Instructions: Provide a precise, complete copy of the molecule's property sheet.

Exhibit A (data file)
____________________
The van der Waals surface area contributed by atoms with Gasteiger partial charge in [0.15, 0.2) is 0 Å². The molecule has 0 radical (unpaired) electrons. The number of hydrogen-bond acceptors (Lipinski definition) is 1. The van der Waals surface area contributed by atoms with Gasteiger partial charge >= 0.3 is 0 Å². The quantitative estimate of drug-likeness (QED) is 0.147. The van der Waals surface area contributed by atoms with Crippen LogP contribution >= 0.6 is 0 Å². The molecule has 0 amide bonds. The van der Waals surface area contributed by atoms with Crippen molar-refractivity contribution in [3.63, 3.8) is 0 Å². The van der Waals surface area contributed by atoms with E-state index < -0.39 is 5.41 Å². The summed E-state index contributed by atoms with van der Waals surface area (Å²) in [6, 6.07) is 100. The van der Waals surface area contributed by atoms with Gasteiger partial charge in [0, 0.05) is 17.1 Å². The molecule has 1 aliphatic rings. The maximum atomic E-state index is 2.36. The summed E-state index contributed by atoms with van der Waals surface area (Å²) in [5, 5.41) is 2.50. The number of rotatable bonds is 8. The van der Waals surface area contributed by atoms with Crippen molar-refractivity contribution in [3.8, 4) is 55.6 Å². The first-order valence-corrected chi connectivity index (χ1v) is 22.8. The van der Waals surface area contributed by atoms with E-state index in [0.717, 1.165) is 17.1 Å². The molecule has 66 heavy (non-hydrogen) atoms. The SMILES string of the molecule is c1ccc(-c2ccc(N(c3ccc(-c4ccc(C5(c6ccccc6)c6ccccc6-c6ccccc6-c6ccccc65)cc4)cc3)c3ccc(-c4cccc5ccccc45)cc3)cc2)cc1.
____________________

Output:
The van der Waals surface area contributed by atoms with Gasteiger partial charge in [0.15, 0.2) is 0 Å². The molecule has 0 radical (unpaired) electrons. The number of hydrogen-bond acceptors (Lipinski definition) is 1. The van der Waals surface area contributed by atoms with Gasteiger partial charge >= 0.3 is 0 Å². The quantitative estimate of drug-likeness (QED) is 0.147. The van der Waals surface area contributed by atoms with Crippen LogP contribution >= 0.6 is 0 Å². The molecule has 0 amide bonds. The van der Waals surface area contributed by atoms with Crippen molar-refractivity contribution in [3.63, 3.8) is 0 Å². The van der Waals surface area contributed by atoms with E-state index < -0.39 is 5.41 Å². The summed E-state index contributed by atoms with van der Waals surface area (Å²) in [6, 6.07) is 100. The van der Waals surface area contributed by atoms with Gasteiger partial charge in [0, 0.05) is 17.1 Å². The molecule has 1 aliphatic rings. The maximum atomic E-state index is 2.36. The summed E-state index contributed by atoms with van der Waals surface area (Å²) in [5, 5.41) is 2.50. The number of rotatable bonds is 8. The van der Waals surface area contributed by atoms with Crippen molar-refractivity contribution in [3.8, 4) is 55.6 Å². The first-order valence-corrected chi connectivity index (χ1v) is 22.8. The van der Waals surface area contributed by atoms with E-state index in [0.717, 1.165) is 17.1 Å². The molecule has 66 heavy (non-hydrogen) atoms. The SMILES string of the molecule is c1ccc(-c2ccc(N(c3ccc(-c4ccc(C5(c6ccccc6)c6ccccc6-c6ccccc6-c6ccccc65)cc4)cc3)c3ccc(-c4cccc5ccccc45)cc3)cc2)cc1.